It’s a proven FACT, the first impression will make you OR break you. So don’t blow it!
In the world of online video, the first impression…IS your first frame image.
If you’re an avid DealerRefresh reader, then I don’t need to tell you how a personalized video is one, if not the best, way to introduce yourself and your dealership to a potential customer while distinguishing yourself from your competitors.
It’s THE opportunity that must be taken advantage of. Nearly everyone is watching videos on their mobile devices and using videos to make purchasing decisions. But if you don’t pay attention to your first frame image and thumbnail display, you are missing a huge opportunity!
Don’t blow that opportunity by sending them a video with an unappealing first frame image.
If you’re new to sending personalized videos to your prospects, you may not have paid much attention to the first frame. The first frame is the “movie still” that displays in online video player before your prospect clicks the PLAY button to watch the video – or doesn’t.
Not sure how to improve that first frame? Here are 5 tips to to help prevent you from BLOWING your first impression. See them in action…
The first frame captures a snapshot of your video about two seconds in. To get a good first frame, smile, and keep smiling for a couple seconds before you speak:
Start With the Vehicle’s Logo
Let’s say the customer has his heart set on a 2015 Lexus GX 460. Start your video with a close-up of the classic logo, and stay focused there for about three seconds before you zoom out to show the entire vehicle. You can begin speaking as soon as the video starts.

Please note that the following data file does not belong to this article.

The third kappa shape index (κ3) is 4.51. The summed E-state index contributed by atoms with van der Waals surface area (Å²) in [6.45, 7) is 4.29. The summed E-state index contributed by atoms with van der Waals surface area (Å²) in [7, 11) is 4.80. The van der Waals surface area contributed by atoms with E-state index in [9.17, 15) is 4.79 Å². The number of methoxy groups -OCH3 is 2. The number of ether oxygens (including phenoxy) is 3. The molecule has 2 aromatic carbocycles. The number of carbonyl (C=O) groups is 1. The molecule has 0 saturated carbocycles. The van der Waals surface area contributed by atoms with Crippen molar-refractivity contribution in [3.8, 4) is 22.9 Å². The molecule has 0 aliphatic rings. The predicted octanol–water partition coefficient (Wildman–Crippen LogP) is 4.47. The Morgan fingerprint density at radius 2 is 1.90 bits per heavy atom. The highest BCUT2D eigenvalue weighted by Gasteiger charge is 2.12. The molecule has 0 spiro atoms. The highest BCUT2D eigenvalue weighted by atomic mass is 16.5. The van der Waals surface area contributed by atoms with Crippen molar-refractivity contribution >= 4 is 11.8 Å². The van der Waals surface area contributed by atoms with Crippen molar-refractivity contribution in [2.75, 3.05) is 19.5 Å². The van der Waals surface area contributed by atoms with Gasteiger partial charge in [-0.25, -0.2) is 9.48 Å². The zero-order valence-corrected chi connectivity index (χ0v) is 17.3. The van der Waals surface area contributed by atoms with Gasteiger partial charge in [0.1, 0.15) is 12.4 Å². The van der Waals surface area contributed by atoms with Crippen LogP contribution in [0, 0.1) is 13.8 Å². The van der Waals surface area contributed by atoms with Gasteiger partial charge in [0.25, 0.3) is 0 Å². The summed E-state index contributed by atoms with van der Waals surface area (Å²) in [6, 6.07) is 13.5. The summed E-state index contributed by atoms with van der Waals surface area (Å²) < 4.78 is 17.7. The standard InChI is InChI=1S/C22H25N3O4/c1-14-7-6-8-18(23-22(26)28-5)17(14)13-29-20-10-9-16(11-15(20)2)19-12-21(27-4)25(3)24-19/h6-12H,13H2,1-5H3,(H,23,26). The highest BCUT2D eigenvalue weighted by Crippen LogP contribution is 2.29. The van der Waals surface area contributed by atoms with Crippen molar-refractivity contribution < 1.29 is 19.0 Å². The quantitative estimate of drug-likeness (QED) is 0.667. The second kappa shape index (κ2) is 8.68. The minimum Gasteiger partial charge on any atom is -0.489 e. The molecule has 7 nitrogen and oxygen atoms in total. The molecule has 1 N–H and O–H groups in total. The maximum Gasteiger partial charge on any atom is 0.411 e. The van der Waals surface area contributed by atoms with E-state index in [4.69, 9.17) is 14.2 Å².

Start With the Dealership Sign
Because you always want customers to know where to find you (and the vehicles they are interested in), it’s often a good idea to fill the first frame with your dealership sign.
Spotlight the Vehicle Itself
This is your safest bet, make the car the star! Frame the vehicle up nicely in your camera, and film for the first few seconds, before zooming out or in and walking around.
Show the Dashboard
When a customer indicates an interest in a particular vehicle’s features, they will be likely to click on a video that shows that feature in the first frame. Start your video by filming that feature for about three seconds.
These are just a couple of ways to ensure that your video will have a compelling first frame. I think my next post will be a “First Frame Fails” blog since there are so many of them!
What are you doing to be sure you have a compelling first frame image?
What else are you doing to make your walk-around personalized videos stand out?
Sound off in the comments!